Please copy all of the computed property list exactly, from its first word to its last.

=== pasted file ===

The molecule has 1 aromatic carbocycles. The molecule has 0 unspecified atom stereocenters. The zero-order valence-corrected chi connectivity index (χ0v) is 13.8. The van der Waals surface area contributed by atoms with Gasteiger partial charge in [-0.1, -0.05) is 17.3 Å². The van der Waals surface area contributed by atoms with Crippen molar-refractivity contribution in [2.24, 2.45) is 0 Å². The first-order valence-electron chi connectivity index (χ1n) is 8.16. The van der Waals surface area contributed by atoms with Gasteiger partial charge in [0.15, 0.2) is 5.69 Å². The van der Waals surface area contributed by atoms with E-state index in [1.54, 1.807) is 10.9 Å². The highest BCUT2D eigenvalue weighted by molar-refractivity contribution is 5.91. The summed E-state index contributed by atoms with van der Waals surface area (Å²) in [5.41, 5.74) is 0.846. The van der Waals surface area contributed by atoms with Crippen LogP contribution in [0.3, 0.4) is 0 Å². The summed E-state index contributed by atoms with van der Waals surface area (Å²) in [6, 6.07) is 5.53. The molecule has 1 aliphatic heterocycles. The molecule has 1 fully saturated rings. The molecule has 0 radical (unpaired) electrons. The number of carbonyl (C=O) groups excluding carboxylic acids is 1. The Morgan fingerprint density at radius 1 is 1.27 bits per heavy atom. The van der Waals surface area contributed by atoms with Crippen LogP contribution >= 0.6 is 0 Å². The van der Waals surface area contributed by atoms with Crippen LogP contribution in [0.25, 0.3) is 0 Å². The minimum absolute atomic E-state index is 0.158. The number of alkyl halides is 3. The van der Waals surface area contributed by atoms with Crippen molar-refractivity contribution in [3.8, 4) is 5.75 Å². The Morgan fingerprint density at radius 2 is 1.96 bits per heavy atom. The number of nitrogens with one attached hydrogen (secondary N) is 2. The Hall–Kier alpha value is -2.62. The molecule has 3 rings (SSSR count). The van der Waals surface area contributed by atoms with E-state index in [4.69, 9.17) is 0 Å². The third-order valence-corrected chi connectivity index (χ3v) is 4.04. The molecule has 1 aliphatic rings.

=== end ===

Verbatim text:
The molecule has 1 aromatic carbocycles. The molecule has 0 unspecified atom stereocenters. The zero-order valence-corrected chi connectivity index (χ0v) is 13.8. The van der Waals surface area contributed by atoms with Gasteiger partial charge in [-0.1, -0.05) is 17.3 Å². The van der Waals surface area contributed by atoms with Crippen molar-refractivity contribution in [2.24, 2.45) is 0 Å². The first-order valence-electron chi connectivity index (χ1n) is 8.16. The van der Waals surface area contributed by atoms with Gasteiger partial charge in [0.15, 0.2) is 5.69 Å². The van der Waals surface area contributed by atoms with E-state index in [1.54, 1.807) is 10.9 Å². The highest BCUT2D eigenvalue weighted by molar-refractivity contribution is 5.91. The summed E-state index contributed by atoms with van der Waals surface area (Å²) in [5.41, 5.74) is 0.846. The van der Waals surface area contributed by atoms with Crippen LogP contribution in [0.3, 0.4) is 0 Å². The summed E-state index contributed by atoms with van der Waals surface area (Å²) in [6, 6.07) is 5.53. The molecule has 1 aliphatic heterocycles. The molecule has 1 fully saturated rings. The molecule has 0 radical (unpaired) electrons. The number of carbonyl (C=O) groups excluding carboxylic acids is 1. The Morgan fingerprint density at radius 1 is 1.27 bits per heavy atom. The van der Waals surface area contributed by atoms with Crippen LogP contribution >= 0.6 is 0 Å². The van der Waals surface area contributed by atoms with Crippen LogP contribution in [0.25, 0.3) is 0 Å². The minimum absolute atomic E-state index is 0.158. The number of alkyl halides is 3. The van der Waals surface area contributed by atoms with Crippen molar-refractivity contribution in [3.8, 4) is 5.75 Å². The Morgan fingerprint density at radius 2 is 1.96 bits per heavy atom. The number of nitrogens with one attached hydrogen (secondary N) is 2. The Hall–Kier alpha value is -2.62. The molecule has 3 rings (SSSR count). The van der Waals surface area contributed by atoms with E-state index in [4.69, 9.17) is 0 Å². The third-order valence-corrected chi connectivity index (χ3v) is 4.04. The molecule has 1 aliphatic rings.